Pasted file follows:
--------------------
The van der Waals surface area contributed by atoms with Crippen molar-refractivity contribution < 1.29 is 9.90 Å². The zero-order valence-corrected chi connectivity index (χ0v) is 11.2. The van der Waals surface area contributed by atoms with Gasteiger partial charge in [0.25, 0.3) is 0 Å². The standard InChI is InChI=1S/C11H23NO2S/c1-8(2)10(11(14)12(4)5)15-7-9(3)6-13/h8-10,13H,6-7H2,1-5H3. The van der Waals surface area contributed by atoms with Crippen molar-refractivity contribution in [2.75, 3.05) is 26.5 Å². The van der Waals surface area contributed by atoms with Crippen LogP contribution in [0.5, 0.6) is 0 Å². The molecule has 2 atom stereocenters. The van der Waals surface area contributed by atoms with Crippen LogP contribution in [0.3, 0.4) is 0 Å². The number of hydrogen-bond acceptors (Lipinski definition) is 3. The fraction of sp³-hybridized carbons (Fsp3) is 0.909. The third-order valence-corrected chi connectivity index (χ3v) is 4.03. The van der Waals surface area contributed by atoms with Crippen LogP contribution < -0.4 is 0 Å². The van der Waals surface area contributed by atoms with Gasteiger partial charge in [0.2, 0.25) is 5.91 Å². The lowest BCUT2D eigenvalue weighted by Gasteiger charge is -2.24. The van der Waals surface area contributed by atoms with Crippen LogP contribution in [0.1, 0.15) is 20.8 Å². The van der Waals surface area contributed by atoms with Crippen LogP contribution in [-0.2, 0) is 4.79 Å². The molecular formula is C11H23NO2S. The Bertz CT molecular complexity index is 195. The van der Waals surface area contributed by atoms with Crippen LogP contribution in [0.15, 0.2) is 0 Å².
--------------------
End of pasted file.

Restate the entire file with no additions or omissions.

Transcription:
The van der Waals surface area contributed by atoms with Crippen molar-refractivity contribution < 1.29 is 9.90 Å². The zero-order valence-corrected chi connectivity index (χ0v) is 11.2. The van der Waals surface area contributed by atoms with Gasteiger partial charge in [0.25, 0.3) is 0 Å². The standard InChI is InChI=1S/C11H23NO2S/c1-8(2)10(11(14)12(4)5)15-7-9(3)6-13/h8-10,13H,6-7H2,1-5H3. The van der Waals surface area contributed by atoms with Crippen molar-refractivity contribution in [2.75, 3.05) is 26.5 Å². The van der Waals surface area contributed by atoms with Crippen LogP contribution in [0.5, 0.6) is 0 Å². The molecule has 2 atom stereocenters. The van der Waals surface area contributed by atoms with Crippen LogP contribution in [0.3, 0.4) is 0 Å². The number of hydrogen-bond acceptors (Lipinski definition) is 3. The fraction of sp³-hybridized carbons (Fsp3) is 0.909. The third-order valence-corrected chi connectivity index (χ3v) is 4.03. The van der Waals surface area contributed by atoms with Crippen LogP contribution < -0.4 is 0 Å². The van der Waals surface area contributed by atoms with Gasteiger partial charge in [0.2, 0.25) is 5.91 Å². The lowest BCUT2D eigenvalue weighted by Gasteiger charge is -2.24. The van der Waals surface area contributed by atoms with Crippen LogP contribution in [0.1, 0.15) is 20.8 Å². The van der Waals surface area contributed by atoms with Crippen LogP contribution in [-0.2, 0) is 4.79 Å². The molecular formula is C11H23NO2S. The Bertz CT molecular complexity index is 195. The van der Waals surface area contributed by atoms with Crippen LogP contribution in [0.15, 0.2) is 0 Å².